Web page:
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Chapter 36

Why it has been and still may be affirmed of the Gauls, that at the beginning of a fray they are more than Men, but afterwards less than Women.

The bravery of the Gaul who on the banks of the Anio challenged any among the Romans to fight with him, and the combat that thereupon ensued between him and Titus Manlius, remind me of what Titus Livius oftener than once observes in his history, that "at the beginning of a fray the Gauls are more than men, but ere it is ended show themselves less than women."

Touching the cause of this, many are content to believe that such is their nature, which, indeed, I take to be true; but we are not, therefore, to assume that the natural temper which makes them brave at the outset, may not be so trained and regulated as to keep them brave to the end. And, to prove this, I say, that armies are of three kinds. In one of these you have discipline with bravery and valour as its consequence. Such was the Roman army, which is shown by all historians to have maintained excellent discipline as the result of constant military training. And because in a well-disciplined army none must do anything save by rule, we find that in the Roman army, from which as it conquered the world all others should take example, none either eat, or slept, or bought, or sold, or did anything else, whether in his military or in his private capacity, without orders from the consul. Those armies which do otherwise are not true armies, and if ever they have any success, it is owing to the fury and impetuosity of their onset and not to trained and steady valour. But of this impetuosity and fury, trained valour, when occasion requires, will make use; nor will any danger daunt it or cause it to lose heart, its courage being kept alive by its discipline, and its confidence fed by the hope of victory which never fails it while that discipline is maintained.

But the contrary happens with armies of the second sort, those, namely, which have impetuosity without discipline, as was the case with the Gauls whose courage in a protracted conflict gradually wore away; so that unless they succeeded in their first attack, the impetuosity to which they trusted, having no support from disciplined valour, soon cooled; when, as they had nothing else to depend on, their efforts ceased. The Romans, on the other hand, being less disquieted in danger by reason of their perfect discipline, and never losing hope, fought steadily and stubbornly to the last, and with the same courage at the end as at the outset; nay, growing heated by the conflict, only became the fiercer the longer it was continued.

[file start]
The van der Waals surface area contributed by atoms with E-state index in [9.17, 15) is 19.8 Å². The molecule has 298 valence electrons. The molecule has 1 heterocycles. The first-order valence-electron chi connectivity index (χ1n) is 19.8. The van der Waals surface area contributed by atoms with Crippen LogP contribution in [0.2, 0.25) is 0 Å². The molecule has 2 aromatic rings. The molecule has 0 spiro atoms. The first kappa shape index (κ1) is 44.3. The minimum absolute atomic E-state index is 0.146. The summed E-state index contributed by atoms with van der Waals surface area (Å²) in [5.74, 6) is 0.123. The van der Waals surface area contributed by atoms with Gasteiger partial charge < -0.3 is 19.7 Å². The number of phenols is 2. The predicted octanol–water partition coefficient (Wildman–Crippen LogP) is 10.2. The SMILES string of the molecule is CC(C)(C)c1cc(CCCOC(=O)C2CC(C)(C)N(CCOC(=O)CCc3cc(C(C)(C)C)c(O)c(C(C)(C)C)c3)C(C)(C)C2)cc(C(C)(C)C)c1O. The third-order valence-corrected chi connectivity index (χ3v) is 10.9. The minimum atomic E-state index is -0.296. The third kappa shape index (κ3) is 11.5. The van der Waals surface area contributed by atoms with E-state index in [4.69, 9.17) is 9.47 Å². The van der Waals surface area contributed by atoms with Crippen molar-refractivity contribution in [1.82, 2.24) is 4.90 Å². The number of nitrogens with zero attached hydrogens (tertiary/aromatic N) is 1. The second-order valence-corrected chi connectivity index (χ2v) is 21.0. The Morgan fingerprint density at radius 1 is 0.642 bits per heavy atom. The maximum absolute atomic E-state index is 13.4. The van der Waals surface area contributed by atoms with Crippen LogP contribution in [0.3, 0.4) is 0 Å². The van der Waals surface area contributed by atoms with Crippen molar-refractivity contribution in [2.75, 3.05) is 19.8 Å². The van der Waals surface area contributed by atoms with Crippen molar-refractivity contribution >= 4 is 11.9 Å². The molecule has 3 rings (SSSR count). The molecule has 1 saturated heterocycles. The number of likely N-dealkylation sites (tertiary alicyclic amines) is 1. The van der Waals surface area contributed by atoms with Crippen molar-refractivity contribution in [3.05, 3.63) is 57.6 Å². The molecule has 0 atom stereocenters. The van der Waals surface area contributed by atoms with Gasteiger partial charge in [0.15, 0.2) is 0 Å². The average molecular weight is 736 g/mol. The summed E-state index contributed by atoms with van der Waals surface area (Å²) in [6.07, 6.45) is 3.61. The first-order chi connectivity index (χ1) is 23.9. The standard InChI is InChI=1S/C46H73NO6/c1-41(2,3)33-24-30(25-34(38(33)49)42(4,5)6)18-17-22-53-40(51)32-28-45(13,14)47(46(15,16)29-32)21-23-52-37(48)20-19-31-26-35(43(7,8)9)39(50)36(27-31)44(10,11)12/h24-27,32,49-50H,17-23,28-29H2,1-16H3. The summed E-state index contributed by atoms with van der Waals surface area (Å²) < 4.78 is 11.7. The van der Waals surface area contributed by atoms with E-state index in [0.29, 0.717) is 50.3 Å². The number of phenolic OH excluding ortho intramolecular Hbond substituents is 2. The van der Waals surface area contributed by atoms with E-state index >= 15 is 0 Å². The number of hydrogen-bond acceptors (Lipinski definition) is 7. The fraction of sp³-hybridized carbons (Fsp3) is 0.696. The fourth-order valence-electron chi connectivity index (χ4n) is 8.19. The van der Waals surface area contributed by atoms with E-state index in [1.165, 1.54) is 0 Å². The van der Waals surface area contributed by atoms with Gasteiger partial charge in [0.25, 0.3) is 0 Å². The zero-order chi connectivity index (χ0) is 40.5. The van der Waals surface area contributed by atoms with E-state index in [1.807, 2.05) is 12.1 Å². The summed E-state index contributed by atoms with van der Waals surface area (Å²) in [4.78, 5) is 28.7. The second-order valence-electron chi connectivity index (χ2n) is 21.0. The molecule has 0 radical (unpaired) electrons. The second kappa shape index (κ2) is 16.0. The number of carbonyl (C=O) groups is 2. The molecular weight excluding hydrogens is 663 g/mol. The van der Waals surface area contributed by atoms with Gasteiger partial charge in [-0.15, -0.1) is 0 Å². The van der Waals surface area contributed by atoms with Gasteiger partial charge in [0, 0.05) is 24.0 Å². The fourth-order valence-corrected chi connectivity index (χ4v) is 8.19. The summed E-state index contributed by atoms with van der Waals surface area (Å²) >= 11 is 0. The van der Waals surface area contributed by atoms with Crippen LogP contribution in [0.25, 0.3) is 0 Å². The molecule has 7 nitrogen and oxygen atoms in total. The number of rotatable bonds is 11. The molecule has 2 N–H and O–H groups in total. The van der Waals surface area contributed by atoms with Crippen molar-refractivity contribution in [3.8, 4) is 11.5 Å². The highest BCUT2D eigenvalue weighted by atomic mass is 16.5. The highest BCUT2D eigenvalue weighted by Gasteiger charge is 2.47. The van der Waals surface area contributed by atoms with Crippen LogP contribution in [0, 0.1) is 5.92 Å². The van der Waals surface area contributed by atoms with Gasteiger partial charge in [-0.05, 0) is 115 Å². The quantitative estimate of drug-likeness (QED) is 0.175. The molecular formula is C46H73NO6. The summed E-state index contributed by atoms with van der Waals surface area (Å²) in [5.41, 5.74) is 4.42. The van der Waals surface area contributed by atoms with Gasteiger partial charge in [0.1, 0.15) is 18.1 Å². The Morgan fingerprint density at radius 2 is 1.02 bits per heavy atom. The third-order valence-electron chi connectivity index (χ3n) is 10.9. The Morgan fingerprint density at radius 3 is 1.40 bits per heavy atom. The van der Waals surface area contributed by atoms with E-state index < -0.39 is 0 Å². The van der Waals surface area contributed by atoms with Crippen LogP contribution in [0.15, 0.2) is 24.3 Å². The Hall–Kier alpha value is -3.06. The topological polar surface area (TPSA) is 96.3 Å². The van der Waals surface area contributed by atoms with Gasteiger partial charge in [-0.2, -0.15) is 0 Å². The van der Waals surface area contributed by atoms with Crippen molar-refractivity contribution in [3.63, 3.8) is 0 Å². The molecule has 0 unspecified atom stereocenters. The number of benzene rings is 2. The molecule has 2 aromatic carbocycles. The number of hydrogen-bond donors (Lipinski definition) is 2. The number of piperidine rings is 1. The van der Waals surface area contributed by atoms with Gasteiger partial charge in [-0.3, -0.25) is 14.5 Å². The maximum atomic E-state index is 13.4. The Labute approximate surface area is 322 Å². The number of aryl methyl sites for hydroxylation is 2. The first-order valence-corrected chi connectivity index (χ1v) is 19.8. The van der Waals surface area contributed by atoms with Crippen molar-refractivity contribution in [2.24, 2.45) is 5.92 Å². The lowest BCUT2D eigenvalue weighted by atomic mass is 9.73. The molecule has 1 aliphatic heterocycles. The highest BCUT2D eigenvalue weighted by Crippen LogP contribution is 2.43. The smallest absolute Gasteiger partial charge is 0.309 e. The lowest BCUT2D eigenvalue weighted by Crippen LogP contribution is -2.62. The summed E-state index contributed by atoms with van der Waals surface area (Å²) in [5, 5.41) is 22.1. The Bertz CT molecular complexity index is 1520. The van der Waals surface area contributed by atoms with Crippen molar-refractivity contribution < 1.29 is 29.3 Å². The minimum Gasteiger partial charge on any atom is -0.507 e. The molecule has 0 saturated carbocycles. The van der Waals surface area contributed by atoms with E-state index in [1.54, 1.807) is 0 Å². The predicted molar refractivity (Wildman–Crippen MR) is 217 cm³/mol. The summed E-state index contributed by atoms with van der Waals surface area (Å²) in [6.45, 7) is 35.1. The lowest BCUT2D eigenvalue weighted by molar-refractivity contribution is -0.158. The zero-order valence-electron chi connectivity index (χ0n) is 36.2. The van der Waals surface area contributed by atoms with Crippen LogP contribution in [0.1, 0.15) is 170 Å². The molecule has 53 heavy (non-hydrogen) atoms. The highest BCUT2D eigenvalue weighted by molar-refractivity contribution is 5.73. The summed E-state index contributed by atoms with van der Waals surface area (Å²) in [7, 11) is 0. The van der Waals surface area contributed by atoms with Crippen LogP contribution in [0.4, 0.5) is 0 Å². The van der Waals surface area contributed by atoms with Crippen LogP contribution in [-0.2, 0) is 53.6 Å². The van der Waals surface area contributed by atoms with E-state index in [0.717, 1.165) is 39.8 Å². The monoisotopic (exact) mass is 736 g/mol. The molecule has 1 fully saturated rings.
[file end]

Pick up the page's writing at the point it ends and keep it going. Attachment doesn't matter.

In armies of the third sort both natural spirit and trained valour are wanting; and to this class belong the Italian armies of our own times, of which it may be affirmed that they are absolutely worthless, never obtaining a victory, save when, by some accident, the enemy they encounter takes to flight. But since we have daily proofs of this absence of valour, it were needless to set forth particular instances of it.

That all, however, may know on the testimony of Titus Livius what methods a good army should take, and what are taken by a bad army, I shall cite the words he represents Papirius Cursor to have used when urging that Fabius, his master of the knights, should be punished for disobedience, and denouncing the consequences which would ensue were he absolved, saying:--"Let neither God nor man be held in reverence; let the orders of captains and the Divine auspices be alike disregarded; let a vagrant soldiery range without leave through the country of friend or foe; reckless of their military oath, let them disband at their pleasure; let them forsake their deserted standards, and neither rally nor disperse at the word of command; let them fight when they choose, by day or by night, with or without advantage of ground, with or without the bidding of their leader, neither maintaining their ranks nor observing the order of battle; and let our armies, from being a solemn and consecrated company, grow to resemble some dark and fortuitous gathering of cut-throats." With this passage before us, it is easy to pronounce whether the armies of our times be "a dark and fortuitous gathering," or "a solemn and consecrated company;" nay, how far they fall short of anything worthy to be called an army, possessing neither the impetuous but disciplined valour of the Romans, nor even the mere undisciplined impetuosity of the Gauls.

Niccolo Machiavelli

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